Mac Tonight

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Mac Tonight animatronic at Solid Gold McDonald's in Greenfield, Wisconsin.

Mac Tonight is a fictional character who appeared in television commercials for McDonald's restaurants in the 1980s, known for his crescent moon head, sunglasses, and piano-playing. The campaign used the music of "Mack the Knife", composed by Bertolt Brecht and Kurt Weill, in the style made famous by crooner Bobby Darin.

Originally conceived as a promotion to increase dinner sales by Southern California licensees, Mac Tonight's popularity led McDonald's to take it nationwide in 1987. McDonald's ceased airing the commercials after settling a lawsuit brought by Darin's estate, although the character was reintroduced in Southeast Asia in 2007.


The campaign was created locally for California McDonald's franchisees by Los Angeles firm Davis, Johnson, Mogul & Colombatto.[1] Intended to increase the after-4pm dinner business, the advertisers were inspired by the song "Mack the Knife", made famous in the United States by Bobby Darin in 1959, and listened to different versions of it before deciding to have an original version with new lyrics.[1] After deciding not to feature real people or celebrities, the designers settled on a crooner moon on a man's body, with 1950s-sunglasses; the song and style were playing to a high population of baby boomers and a recent revival of 1950s-style music.[1] The character, who plays a piano on a floating cloud, was intended to garner a "cult-like" following, like Max Headroom.[1] Director Peter Coutroulis, who won a Clio Award for a previous campaign for Borax, pitched several spots which did not air, including a "Spielberg-like" one in which two astronomers observe Mac Tonight driving his Cadillac through the sky.[1]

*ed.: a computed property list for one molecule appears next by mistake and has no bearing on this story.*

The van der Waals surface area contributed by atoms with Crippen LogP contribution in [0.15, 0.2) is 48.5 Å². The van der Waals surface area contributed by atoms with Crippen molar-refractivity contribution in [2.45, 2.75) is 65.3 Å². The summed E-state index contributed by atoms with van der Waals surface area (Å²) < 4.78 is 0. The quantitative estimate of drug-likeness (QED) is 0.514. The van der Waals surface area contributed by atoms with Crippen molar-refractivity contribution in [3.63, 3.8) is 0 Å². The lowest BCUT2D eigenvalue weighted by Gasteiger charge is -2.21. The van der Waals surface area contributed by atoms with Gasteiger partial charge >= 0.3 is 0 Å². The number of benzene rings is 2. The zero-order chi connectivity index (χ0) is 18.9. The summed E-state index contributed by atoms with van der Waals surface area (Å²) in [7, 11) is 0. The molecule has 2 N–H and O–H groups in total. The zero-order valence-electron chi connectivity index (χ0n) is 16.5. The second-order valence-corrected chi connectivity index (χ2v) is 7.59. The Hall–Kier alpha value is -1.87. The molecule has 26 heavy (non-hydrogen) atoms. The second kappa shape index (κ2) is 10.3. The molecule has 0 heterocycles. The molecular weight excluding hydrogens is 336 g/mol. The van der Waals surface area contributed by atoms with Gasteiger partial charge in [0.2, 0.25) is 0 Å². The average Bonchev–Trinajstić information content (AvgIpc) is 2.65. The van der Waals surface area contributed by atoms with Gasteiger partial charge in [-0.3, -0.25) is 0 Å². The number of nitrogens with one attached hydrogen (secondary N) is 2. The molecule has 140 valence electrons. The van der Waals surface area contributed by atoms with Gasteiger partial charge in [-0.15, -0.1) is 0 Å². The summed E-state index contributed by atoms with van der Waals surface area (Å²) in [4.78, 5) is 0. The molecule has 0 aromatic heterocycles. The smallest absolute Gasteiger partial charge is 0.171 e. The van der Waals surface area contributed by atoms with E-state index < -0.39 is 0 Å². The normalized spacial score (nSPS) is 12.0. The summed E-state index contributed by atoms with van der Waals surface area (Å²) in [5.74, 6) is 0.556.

After Christmas 1986, the campaign expanded to other cities on the American West Coast. McDonald's said that the campaign had "great success", while trade magazine Nation's Restaurant News announced that it had contributed to increases of over 10% in dinnertime business at some Californian restaurants.[1] A crowd of 1,500 attended the visit of a costumed character to a Los Angeles McDonald's.[1] Despite concerns that he was too typical of the West Coast, in February 1987 it was decided that the character would feature on national advertisements, which went to air that September, and he attracted a crowd of 1,000 in Boca Raton, Florida.[1] Happy Meal toys of the character were also produced.[2] A September 1987 survey by Ad Watch found that the number of consumers who recalled McDonald's advertising before any other doubled from the previous month, and was higher than any company since the New Coke launch in 1985.[1]

Doug Jones performed Mac Tonight for 27 spots over three years. In 2013, Doug Jones said that "[T]hat's when my career took a turn that I was not expecting. I didn't know that was a career option. So, the referrals came from there".[3] Mac Tonight's voice was provided by Roger Behr.[4]

Bill Elliott's Mac Tonight car in 1997